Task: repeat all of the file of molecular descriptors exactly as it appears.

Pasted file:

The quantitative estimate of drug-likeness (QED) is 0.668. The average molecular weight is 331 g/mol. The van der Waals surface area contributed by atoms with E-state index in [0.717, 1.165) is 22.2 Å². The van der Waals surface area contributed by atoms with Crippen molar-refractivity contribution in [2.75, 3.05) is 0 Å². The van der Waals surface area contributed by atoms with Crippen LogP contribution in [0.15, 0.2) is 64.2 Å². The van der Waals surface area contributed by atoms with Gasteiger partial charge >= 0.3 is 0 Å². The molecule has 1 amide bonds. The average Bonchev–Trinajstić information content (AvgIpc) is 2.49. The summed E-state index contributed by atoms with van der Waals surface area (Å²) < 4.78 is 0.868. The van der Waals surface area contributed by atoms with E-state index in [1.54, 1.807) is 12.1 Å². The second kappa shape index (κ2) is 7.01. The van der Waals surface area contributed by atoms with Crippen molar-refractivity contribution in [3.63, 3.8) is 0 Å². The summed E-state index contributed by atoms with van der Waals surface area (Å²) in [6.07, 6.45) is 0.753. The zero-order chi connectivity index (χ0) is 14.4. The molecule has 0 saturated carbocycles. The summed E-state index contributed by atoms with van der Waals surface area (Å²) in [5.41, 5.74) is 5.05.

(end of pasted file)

The quantitative estimate of drug-likeness (QED) is 0.668. The average molecular weight is 331 g/mol. The van der Waals surface area contributed by atoms with E-state index in [0.717, 1.165) is 22.2 Å². The van der Waals surface area contributed by atoms with Crippen molar-refractivity contribution in [2.75, 3.05) is 0 Å². The van der Waals surface area contributed by atoms with Crippen LogP contribution in [0.15, 0.2) is 64.2 Å². The van der Waals surface area contributed by atoms with Gasteiger partial charge >= 0.3 is 0 Å². The molecule has 1 amide bonds. The average Bonchev–Trinajstić information content (AvgIpc) is 2.49. The summed E-state index contributed by atoms with van der Waals surface area (Å²) < 4.78 is 0.868. The van der Waals surface area contributed by atoms with E-state index in [1.54, 1.807) is 12.1 Å². The second kappa shape index (κ2) is 7.01. The van der Waals surface area contributed by atoms with Crippen molar-refractivity contribution in [3.63, 3.8) is 0 Å². The summed E-state index contributed by atoms with van der Waals surface area (Å²) in [6.07, 6.45) is 0.753. The zero-order chi connectivity index (χ0) is 14.4. The molecule has 0 saturated carbocycles. The summed E-state index contributed by atoms with van der Waals surface area (Å²) in [5.41, 5.74) is 5.05.